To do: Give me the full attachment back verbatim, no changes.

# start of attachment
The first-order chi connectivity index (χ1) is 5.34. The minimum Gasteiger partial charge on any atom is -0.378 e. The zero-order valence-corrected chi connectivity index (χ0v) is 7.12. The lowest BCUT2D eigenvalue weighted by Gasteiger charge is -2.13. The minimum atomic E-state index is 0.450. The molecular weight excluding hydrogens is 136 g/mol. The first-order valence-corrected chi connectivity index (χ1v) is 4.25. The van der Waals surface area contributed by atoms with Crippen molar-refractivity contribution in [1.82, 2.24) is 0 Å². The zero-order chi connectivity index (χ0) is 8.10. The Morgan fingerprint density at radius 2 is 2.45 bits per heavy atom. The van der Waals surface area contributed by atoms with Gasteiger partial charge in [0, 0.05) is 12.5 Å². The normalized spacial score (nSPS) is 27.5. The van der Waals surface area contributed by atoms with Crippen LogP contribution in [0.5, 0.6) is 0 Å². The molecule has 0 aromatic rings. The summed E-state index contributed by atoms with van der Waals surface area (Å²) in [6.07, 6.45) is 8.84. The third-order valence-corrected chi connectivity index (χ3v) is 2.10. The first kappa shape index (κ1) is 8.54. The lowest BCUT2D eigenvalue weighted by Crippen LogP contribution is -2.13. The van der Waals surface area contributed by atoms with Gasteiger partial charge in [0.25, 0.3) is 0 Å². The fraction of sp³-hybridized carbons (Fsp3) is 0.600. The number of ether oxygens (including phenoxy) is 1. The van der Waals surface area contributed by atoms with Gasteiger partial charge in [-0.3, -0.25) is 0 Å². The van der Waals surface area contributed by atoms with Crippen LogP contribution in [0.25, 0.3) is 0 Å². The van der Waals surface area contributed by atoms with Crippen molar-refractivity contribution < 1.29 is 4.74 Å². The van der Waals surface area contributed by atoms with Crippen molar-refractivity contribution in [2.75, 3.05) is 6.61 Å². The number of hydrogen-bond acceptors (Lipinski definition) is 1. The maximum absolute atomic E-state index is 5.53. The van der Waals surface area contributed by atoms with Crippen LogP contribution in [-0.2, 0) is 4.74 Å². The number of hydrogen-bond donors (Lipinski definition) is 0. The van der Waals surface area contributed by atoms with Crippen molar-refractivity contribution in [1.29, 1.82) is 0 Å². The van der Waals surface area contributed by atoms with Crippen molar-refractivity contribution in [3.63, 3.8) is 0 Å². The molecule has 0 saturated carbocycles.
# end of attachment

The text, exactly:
The first-order chi connectivity index (χ1) is 5.34. The minimum Gasteiger partial charge on any atom is -0.378 e. The zero-order valence-corrected chi connectivity index (χ0v) is 7.12. The lowest BCUT2D eigenvalue weighted by Gasteiger charge is -2.13. The minimum atomic E-state index is 0.450. The molecular weight excluding hydrogens is 136 g/mol. The first-order valence-corrected chi connectivity index (χ1v) is 4.25. The van der Waals surface area contributed by atoms with Crippen molar-refractivity contribution in [1.82, 2.24) is 0 Å². The zero-order chi connectivity index (χ0) is 8.10. The Morgan fingerprint density at radius 2 is 2.45 bits per heavy atom. The van der Waals surface area contributed by atoms with Gasteiger partial charge in [0, 0.05) is 12.5 Å². The normalized spacial score (nSPS) is 27.5. The van der Waals surface area contributed by atoms with Crippen LogP contribution in [0.5, 0.6) is 0 Å². The molecule has 0 aromatic rings. The summed E-state index contributed by atoms with van der Waals surface area (Å²) in [6.07, 6.45) is 8.84. The third-order valence-corrected chi connectivity index (χ3v) is 2.10. The first kappa shape index (κ1) is 8.54. The lowest BCUT2D eigenvalue weighted by Crippen LogP contribution is -2.13. The van der Waals surface area contributed by atoms with Gasteiger partial charge in [0.25, 0.3) is 0 Å². The fraction of sp³-hybridized carbons (Fsp3) is 0.600. The number of ether oxygens (including phenoxy) is 1. The van der Waals surface area contributed by atoms with Gasteiger partial charge in [-0.3, -0.25) is 0 Å². The van der Waals surface area contributed by atoms with Crippen LogP contribution in [0.25, 0.3) is 0 Å². The van der Waals surface area contributed by atoms with Crippen molar-refractivity contribution < 1.29 is 4.74 Å². The van der Waals surface area contributed by atoms with Crippen molar-refractivity contribution in [2.75, 3.05) is 6.61 Å². The number of hydrogen-bond acceptors (Lipinski definition) is 1. The maximum absolute atomic E-state index is 5.53. The van der Waals surface area contributed by atoms with Crippen LogP contribution in [-0.2, 0) is 4.74 Å². The number of hydrogen-bond donors (Lipinski definition) is 0. The van der Waals surface area contributed by atoms with Crippen molar-refractivity contribution in [1.29, 1.82) is 0 Å². The van der Waals surface area contributed by atoms with Crippen molar-refractivity contribution in [3.63, 3.8) is 0 Å². The molecule has 0 saturated carbocycles.